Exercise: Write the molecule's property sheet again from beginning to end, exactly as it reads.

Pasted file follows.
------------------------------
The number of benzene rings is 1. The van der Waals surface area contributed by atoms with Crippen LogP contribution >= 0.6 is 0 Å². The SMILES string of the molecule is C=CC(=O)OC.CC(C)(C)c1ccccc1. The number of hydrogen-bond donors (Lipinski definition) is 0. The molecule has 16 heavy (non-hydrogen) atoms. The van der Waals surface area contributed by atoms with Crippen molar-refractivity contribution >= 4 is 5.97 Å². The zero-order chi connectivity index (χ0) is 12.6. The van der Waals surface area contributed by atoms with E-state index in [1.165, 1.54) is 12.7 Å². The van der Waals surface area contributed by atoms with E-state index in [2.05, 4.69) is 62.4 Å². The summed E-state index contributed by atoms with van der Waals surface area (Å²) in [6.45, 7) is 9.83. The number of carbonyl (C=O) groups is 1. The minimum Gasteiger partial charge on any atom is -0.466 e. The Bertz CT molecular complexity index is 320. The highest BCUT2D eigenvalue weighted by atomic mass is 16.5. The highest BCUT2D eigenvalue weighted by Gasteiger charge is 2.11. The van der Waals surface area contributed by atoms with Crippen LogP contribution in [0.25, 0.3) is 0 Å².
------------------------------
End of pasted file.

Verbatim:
The number of benzene rings is 1. The van der Waals surface area contributed by atoms with Crippen LogP contribution >= 0.6 is 0 Å². The SMILES string of the molecule is C=CC(=O)OC.CC(C)(C)c1ccccc1. The number of hydrogen-bond donors (Lipinski definition) is 0. The molecule has 16 heavy (non-hydrogen) atoms. The van der Waals surface area contributed by atoms with Crippen molar-refractivity contribution >= 4 is 5.97 Å². The zero-order chi connectivity index (χ0) is 12.6. The van der Waals surface area contributed by atoms with E-state index in [1.165, 1.54) is 12.7 Å². The van der Waals surface area contributed by atoms with E-state index in [2.05, 4.69) is 62.4 Å². The summed E-state index contributed by atoms with van der Waals surface area (Å²) in [6.45, 7) is 9.83. The number of carbonyl (C=O) groups is 1. The minimum Gasteiger partial charge on any atom is -0.466 e. The Bertz CT molecular complexity index is 320. The highest BCUT2D eigenvalue weighted by atomic mass is 16.5. The highest BCUT2D eigenvalue weighted by Gasteiger charge is 2.11. The van der Waals surface area contributed by atoms with Crippen LogP contribution in [0.25, 0.3) is 0 Å².